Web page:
Public hearing on school closure draws a dozen residentsVoters seek answers on several scenarios
Frankfort — A public hearing regarding the possible closure of Frankfort Elementary School Thursday night, Oct. 11, drew 12 people who asked questions about several scenarios concerning the closure and the town's effort to withdraw from the RSU.
RSU 20 Superintendent Brian Carpenter explained what steps the board has taken toward closing the school to date, as well as the procedure that would follow Thursday's public hearing.
"Basically, the school board agreed by a two-thirds weighted vote to close the school," said Carpenter.
The district has since provided an estimate to the state of what it costs to operate and maintain the school — a figure Carpenter said was roughly $610,000 — and presented the school closure article to the Frankfort town clerk earlier this month.
"Next, on Nov. 6, there will be an actual vote by the public," Carpenter said.
Frankfort Elementary School Principal Tina Boone asked how the vote to close the school relates to the ongoing withdrawal effort in Frankfort.
"Is closing the school contingent on the town voting to join Hampden?" asked Boone.
"It's separate from withdrawal," Carpenter said.
Carpenter further explained that the RSU 20 Board of Directors began the process of closing FES after obtaining direction regarding the Frankfort withdrawal process from attorney Dick Spencer of Drummond Woodsum and Maine Deputy Education Commissioner Jim Reier. At the Aug. 28 board meeting, Carpenter said the RSU would still be responsible for the building, even if Frankfort residents opted to withdraw. By starting the process of closing the school, Carpenter said, the district would have time to submit the necessary paperwork to the state Department of Education that explains the rationale for the closure.
Carpenter also said at that time that the move to close the school was intended to create a cleaner transition for the town and RSU 20 when Frankfort students begin the move over to RSU 22, and also because there would no longer be any students in the school. As long as the RSU is responsible for the building, Carpenter said, the district cannot turn the school over to the town without formally closing it first.
"Because we own the building, then we're responsible for the closure of the school," said Carpenter.
One resident asked what would happen if Frankfort residents voted against going through with withdrawal, but vote in favor of closing the school.
"Where will these children go?" asked the resident.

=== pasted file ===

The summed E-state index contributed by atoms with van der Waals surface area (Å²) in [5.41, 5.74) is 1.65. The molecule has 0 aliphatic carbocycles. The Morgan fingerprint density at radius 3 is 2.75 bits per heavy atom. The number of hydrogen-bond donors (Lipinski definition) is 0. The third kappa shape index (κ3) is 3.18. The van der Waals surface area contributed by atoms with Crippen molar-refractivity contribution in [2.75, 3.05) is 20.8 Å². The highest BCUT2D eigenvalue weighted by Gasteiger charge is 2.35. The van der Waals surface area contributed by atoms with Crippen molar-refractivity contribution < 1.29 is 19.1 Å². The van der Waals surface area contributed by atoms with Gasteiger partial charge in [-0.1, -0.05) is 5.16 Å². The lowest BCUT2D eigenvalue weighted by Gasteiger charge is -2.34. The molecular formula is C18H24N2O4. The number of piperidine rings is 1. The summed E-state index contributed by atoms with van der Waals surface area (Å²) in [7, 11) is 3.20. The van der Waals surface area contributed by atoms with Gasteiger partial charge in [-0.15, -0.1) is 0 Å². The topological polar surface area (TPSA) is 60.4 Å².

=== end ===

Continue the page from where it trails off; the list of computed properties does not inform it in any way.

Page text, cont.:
Carpenter said there would be two options in that case: Frankfort students could attend school at the Nickerson School in Swanville or Searsport Elementary or residents in Frankfort could petition the RSU 20 board to take a vote to reopen the Frankfort school. A two-thirds majority would be required in order for that vote to pass, Carpenter said.
"Does that vote take place in all RSU 20 towns, since the costs will be shared by all of the RSU 20 towns?" asked Frankfort resident and Frankfort Withdrawal Committee Chairman Gabe Baker.
Carpenter said he thought that might be the case, but he would research that question further.
Some in attendance asked Carpenter if there is sufficient space at the Nickerson School to house Frankfort students, and Carpenter said that, based on the latest enrollment analysis, he thought there would be enough room for those additional students. If for some reason there was not enough room at Nickerson for all FES students, Carpenter said, Searsport Elementary could house those children.
Others wanted to know what would happen if Frankfort residents voted down both the withdrawal and the school closure questions.
Baker said if Frankfort wasn't withdrawing and the vote was just pertaining to closing the school, for example, residents would have the option to vote the question down, but would then be on the hook for the more than $600,000 it costs the district to keep the building open. That cost to Frankfort residents, added Baker, would be in addition to the estimated $725,000 the town has paid for its local share of the RSU 20 budget.
State law dictates that the town could negotiate with the district to pay less than the $600,000 needed to cover the school's operation to offset the town's budgetary obligation, but that would be determined in a negotiation process involving representatives of the town and the RSU.
Another resident asked why the withdrawal and school closure questions are being posed to voters simultaneously instead of holding the withdrawal vote first and then letting voters decide on the school closure down the road.
The chief reason for having both votes on the same day as a presidential election is to insure a better turnout at the polls, Carpenter said. Judging from the turnout at the most recent withdrawal votes in Belmont and Swanville, where 16 and 50 people turned out to vote, respectively, Carpenter said it was important to pose the questions on a day when the most residents would likely go to the ballot box.